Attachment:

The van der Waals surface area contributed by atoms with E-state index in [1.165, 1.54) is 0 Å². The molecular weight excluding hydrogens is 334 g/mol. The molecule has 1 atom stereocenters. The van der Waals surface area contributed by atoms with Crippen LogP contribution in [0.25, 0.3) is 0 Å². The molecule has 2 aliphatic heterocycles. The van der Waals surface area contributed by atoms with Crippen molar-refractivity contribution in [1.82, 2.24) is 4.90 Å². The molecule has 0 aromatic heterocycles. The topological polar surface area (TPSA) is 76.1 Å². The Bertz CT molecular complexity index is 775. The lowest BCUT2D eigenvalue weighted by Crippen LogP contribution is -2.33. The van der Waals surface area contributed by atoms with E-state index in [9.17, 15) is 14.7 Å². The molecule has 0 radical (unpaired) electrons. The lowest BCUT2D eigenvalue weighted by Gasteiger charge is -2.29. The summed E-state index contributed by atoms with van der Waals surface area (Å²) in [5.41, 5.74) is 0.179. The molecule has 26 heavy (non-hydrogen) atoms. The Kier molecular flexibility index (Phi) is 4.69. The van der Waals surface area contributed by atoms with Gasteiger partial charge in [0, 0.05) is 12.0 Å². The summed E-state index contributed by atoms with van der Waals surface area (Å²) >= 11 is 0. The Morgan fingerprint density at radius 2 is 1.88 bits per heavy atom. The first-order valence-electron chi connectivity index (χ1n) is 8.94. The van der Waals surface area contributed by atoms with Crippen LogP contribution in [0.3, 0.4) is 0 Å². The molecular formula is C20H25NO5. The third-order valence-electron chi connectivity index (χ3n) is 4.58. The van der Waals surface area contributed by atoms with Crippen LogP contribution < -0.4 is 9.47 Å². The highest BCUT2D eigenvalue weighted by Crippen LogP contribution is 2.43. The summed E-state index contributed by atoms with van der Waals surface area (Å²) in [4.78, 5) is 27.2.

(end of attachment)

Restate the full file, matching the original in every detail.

The van der Waals surface area contributed by atoms with E-state index in [1.165, 1.54) is 0 Å². The molecular weight excluding hydrogens is 334 g/mol. The molecule has 1 atom stereocenters. The van der Waals surface area contributed by atoms with Crippen LogP contribution in [0.25, 0.3) is 0 Å². The molecule has 2 aliphatic heterocycles. The van der Waals surface area contributed by atoms with Crippen molar-refractivity contribution in [1.82, 2.24) is 4.90 Å². The molecule has 0 aromatic heterocycles. The topological polar surface area (TPSA) is 76.1 Å². The Bertz CT molecular complexity index is 775. The lowest BCUT2D eigenvalue weighted by Crippen LogP contribution is -2.33. The van der Waals surface area contributed by atoms with E-state index in [9.17, 15) is 14.7 Å². The molecule has 0 radical (unpaired) electrons. The lowest BCUT2D eigenvalue weighted by Gasteiger charge is -2.29. The summed E-state index contributed by atoms with van der Waals surface area (Å²) in [5.41, 5.74) is 0.179. The molecule has 26 heavy (non-hydrogen) atoms. The Kier molecular flexibility index (Phi) is 4.69. The van der Waals surface area contributed by atoms with Gasteiger partial charge in [0, 0.05) is 12.0 Å². The summed E-state index contributed by atoms with van der Waals surface area (Å²) >= 11 is 0. The Morgan fingerprint density at radius 2 is 1.88 bits per heavy atom. The first-order valence-electron chi connectivity index (χ1n) is 8.94. The van der Waals surface area contributed by atoms with Crippen LogP contribution in [0.3, 0.4) is 0 Å². The molecular formula is C20H25NO5. The third-order valence-electron chi connectivity index (χ3n) is 4.58. The van der Waals surface area contributed by atoms with Crippen LogP contribution < -0.4 is 9.47 Å². The highest BCUT2D eigenvalue weighted by Crippen LogP contribution is 2.43. The summed E-state index contributed by atoms with van der Waals surface area (Å²) in [4.78, 5) is 27.2.